Early on this very morning (September 13th) 517 years ago, Michelangelo began chipping away at a block of marble, more than 17 feet tall.
Just under three years later, it had been turned into the work of art most regard as Michelangelo’s masterpiece: his statue of David immediately before his battle with Goliath.
To have turned over six tons of marble into one of the world’s most iconic sculptures in only 33 months, Michelangelo was clearly a man with a mission, living a life of true purpose.
However, rather than Michelangelo finding this sense of purpose himself in 1501, it’s more the case that the purpose found him.
You see, for the whole of the artist’s 26-year life, that marble block had been more or less abandoned in the yard of the cathedral workshop in Florence.
In fact, the sculptor Agostino had actually started rudimentary work, later abandoned, on the stone eleven years before Michelangelo was even born.
I wonder. Do you feel your own life has a sense of purpose?
Of course, it doesn’t need to be one with the monumental scale of Michelangelo’s.
But having something to live for—that gives your life meaning—is an incredibly potent force.
In fact, a recent report in the New Scientist suggests that a sense of purpose “helps prevent heart attack and stroke, staves off dementia, enables people to sleep better, have better sex, and live longer.”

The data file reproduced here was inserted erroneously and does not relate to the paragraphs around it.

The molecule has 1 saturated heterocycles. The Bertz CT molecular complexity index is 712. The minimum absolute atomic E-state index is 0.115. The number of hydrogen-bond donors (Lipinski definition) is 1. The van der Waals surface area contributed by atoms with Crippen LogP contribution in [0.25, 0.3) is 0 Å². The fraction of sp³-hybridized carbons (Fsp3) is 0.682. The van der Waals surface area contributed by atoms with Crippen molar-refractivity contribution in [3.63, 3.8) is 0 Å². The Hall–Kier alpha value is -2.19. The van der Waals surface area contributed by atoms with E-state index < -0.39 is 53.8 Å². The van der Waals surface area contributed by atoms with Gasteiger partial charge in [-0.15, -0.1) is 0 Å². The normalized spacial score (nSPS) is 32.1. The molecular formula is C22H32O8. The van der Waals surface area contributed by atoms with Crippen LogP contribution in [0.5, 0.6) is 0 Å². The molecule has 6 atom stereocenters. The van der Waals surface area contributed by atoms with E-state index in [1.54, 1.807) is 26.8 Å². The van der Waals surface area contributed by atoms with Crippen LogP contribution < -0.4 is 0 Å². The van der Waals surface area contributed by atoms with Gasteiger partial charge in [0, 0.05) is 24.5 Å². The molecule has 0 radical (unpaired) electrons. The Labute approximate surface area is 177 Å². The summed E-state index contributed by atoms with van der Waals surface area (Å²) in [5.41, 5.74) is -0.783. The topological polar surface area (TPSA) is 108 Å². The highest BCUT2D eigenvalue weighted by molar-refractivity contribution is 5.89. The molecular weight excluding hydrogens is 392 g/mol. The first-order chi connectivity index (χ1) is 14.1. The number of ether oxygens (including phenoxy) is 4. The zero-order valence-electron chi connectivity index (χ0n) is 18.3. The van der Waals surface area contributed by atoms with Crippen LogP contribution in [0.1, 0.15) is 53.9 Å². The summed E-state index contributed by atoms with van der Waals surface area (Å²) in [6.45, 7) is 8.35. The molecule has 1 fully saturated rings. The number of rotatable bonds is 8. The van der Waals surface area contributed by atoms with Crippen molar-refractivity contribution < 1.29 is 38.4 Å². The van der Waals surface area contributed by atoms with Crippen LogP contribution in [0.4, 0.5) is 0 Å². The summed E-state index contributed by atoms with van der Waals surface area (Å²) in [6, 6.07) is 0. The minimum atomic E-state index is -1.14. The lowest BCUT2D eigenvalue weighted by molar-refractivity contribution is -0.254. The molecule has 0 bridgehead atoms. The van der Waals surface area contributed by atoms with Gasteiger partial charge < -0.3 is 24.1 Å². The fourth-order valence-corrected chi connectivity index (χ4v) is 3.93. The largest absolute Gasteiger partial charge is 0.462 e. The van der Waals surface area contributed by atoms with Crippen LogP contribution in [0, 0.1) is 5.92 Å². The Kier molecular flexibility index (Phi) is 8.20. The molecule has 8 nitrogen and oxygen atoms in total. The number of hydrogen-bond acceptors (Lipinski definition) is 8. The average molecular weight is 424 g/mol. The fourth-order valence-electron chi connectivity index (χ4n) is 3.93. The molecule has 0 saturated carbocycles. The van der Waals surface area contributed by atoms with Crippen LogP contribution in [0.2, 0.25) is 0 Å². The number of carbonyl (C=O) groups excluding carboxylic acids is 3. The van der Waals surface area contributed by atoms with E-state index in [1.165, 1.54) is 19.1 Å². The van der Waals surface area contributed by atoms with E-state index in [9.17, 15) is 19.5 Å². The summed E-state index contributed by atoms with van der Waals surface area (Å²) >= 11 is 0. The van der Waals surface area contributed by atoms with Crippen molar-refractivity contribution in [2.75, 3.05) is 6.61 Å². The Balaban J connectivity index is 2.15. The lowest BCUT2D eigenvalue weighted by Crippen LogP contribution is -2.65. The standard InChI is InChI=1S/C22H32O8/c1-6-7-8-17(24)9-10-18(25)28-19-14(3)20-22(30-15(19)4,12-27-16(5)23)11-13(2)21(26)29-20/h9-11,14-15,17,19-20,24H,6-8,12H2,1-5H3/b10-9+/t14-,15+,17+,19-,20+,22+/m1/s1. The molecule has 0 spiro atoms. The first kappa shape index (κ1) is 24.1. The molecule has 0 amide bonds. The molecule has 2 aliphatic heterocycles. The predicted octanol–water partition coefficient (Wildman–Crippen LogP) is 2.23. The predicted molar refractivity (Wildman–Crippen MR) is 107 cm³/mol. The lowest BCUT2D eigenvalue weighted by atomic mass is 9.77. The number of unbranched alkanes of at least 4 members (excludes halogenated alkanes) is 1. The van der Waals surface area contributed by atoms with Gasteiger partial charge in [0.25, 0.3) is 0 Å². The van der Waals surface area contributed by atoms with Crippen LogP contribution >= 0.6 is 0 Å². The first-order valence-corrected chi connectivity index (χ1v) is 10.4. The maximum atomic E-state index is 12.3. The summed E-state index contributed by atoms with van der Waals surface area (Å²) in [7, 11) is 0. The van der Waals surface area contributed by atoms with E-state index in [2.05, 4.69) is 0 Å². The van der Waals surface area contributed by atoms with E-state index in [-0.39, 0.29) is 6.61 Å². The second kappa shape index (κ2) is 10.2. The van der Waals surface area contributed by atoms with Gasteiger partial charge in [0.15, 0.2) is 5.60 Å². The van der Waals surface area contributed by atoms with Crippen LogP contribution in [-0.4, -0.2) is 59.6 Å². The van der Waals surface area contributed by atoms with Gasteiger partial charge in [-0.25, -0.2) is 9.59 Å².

Seriously, what’s not to like about that?
Of course, there are likely to be times in your life, as there have been in mine, when life’s purposefulness may seem wanting.
However, while there might not be a six ton block of marble waiting with your name on it, I firmly believe that looking around you can reveal opportunities for you to make a difference – to carve out your own meaning.
Keep your eyes, ears, and mind open for worthwhile causes or projects.
Perhaps they will involve connection to another person, or to a group.
They might even entail caring for a garden, riverbank bank, or urban environment.
The thing is, you don’t need to start big.
Putting a toe in the water can make a lot of sense.
So, on Michelangelo’s timescale, what could you start today that might bear fruit in, say, 33 months?
That would be June 2021, not that far away actually.
Why not celebrate Michelangelo today, then, and look around you for your own version of his marble block?